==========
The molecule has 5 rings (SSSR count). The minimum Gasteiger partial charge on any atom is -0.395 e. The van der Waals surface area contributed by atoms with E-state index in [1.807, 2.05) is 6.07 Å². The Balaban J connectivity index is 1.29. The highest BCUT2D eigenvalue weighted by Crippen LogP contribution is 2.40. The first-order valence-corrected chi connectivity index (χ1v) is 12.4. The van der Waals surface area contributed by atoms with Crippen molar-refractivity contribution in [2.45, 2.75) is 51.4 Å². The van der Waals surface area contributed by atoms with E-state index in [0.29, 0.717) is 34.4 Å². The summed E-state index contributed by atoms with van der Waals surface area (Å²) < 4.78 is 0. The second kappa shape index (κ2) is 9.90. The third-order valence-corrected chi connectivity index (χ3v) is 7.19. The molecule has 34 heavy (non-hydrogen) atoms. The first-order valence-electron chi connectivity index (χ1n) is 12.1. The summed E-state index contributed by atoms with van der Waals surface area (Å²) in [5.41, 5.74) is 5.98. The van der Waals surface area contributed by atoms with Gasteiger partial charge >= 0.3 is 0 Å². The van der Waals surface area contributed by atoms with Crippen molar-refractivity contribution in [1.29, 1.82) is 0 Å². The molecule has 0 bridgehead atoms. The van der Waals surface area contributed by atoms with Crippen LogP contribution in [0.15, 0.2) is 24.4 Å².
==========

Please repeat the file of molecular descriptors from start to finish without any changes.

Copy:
The molecule has 5 rings (SSSR count). The minimum Gasteiger partial charge on any atom is -0.395 e. The van der Waals surface area contributed by atoms with E-state index in [1.807, 2.05) is 6.07 Å². The Balaban J connectivity index is 1.29. The highest BCUT2D eigenvalue weighted by Crippen LogP contribution is 2.40. The first-order valence-corrected chi connectivity index (χ1v) is 12.4. The van der Waals surface area contributed by atoms with Crippen molar-refractivity contribution in [2.45, 2.75) is 51.4 Å². The van der Waals surface area contributed by atoms with E-state index in [0.29, 0.717) is 34.4 Å². The summed E-state index contributed by atoms with van der Waals surface area (Å²) < 4.78 is 0. The second kappa shape index (κ2) is 9.90. The third-order valence-corrected chi connectivity index (χ3v) is 7.19. The molecule has 34 heavy (non-hydrogen) atoms. The first-order valence-electron chi connectivity index (χ1n) is 12.1. The summed E-state index contributed by atoms with van der Waals surface area (Å²) in [5.41, 5.74) is 5.98. The van der Waals surface area contributed by atoms with Gasteiger partial charge >= 0.3 is 0 Å². The van der Waals surface area contributed by atoms with Crippen molar-refractivity contribution in [1.29, 1.82) is 0 Å². The molecule has 0 bridgehead atoms. The van der Waals surface area contributed by atoms with Crippen LogP contribution in [0.15, 0.2) is 24.4 Å².